Dublin-based reporters, some of whom are under death threats from armed criminal gangs, have told MediaGuardian that the Irish police force, Garda Siochána, has questioned them about police contacts, threatened them with arrest and has been checking their mobile phone calls to suspected sources.
One reporter said he has been questioned 30 times in just over a decade and was under sustained pressure to reveal his sources.
Ian Mallon, the deputy editor of Dublin’s Evening Herald newspaper, said the gardaí appeared more interested in who was the source of his stories than in acting against a crime boss who put a €20,000 (£16,000) bounty on the head of his colleague Mick McCaffrey.
Mallon described the Garda’s ongoing pursuit of journalists’ sources in the Republic as “Stasi-like”.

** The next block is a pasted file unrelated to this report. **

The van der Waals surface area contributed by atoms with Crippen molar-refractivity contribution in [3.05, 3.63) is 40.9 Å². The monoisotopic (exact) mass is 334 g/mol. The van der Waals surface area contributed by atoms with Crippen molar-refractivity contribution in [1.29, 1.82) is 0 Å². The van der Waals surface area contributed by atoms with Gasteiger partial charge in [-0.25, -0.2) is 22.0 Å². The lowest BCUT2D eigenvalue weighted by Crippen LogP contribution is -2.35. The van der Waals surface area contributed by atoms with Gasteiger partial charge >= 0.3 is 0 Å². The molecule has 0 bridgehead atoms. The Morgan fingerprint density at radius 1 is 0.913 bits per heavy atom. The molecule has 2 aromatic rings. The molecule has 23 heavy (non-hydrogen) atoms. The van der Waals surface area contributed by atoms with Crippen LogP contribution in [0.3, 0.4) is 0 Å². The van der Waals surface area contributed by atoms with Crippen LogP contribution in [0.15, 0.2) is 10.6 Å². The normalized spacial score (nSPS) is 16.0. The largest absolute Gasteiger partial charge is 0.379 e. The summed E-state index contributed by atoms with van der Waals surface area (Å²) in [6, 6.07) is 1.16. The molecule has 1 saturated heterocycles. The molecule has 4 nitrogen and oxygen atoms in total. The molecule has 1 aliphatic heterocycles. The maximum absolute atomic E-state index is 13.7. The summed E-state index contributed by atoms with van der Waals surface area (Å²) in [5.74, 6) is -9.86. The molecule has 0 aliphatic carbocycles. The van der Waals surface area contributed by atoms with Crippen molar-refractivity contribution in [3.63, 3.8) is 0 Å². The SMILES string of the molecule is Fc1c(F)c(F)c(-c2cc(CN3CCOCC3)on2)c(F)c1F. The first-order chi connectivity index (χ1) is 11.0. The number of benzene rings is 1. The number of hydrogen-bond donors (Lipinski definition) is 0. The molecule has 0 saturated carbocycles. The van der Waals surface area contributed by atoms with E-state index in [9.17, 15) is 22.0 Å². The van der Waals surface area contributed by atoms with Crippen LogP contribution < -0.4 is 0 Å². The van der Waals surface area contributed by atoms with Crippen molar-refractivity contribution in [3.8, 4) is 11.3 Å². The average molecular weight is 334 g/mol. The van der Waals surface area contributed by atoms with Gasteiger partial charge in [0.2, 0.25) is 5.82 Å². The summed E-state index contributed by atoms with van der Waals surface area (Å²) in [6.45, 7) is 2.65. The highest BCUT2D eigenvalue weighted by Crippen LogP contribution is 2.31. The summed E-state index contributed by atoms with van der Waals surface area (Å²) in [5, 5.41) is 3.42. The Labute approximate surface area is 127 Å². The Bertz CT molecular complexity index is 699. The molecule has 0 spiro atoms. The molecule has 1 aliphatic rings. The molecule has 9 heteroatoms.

The human rights organisation Index on Censorship said the Irish Republic’s 2005 Garda Siochána Act, especially clause 62 of the legislation outlawing most rank and file police contact with the media, was “not the behaviour of a European democracy”.
Under the act, Irish police officers who speak to journalists without authorisation from their superiors can face fines of up to €75,000, dismissal from the force or even seven years in prison.
Index on Censorship described the act and the recent upsurge in gardaí pursuing journalists over their sources as akin to “the kind of behaviour one would expect in an unreconstructed dictatorship”.
An Index spokesman, Padraig Reidy, said: “Reporters should not be forced to operate in fear of police surveillance.”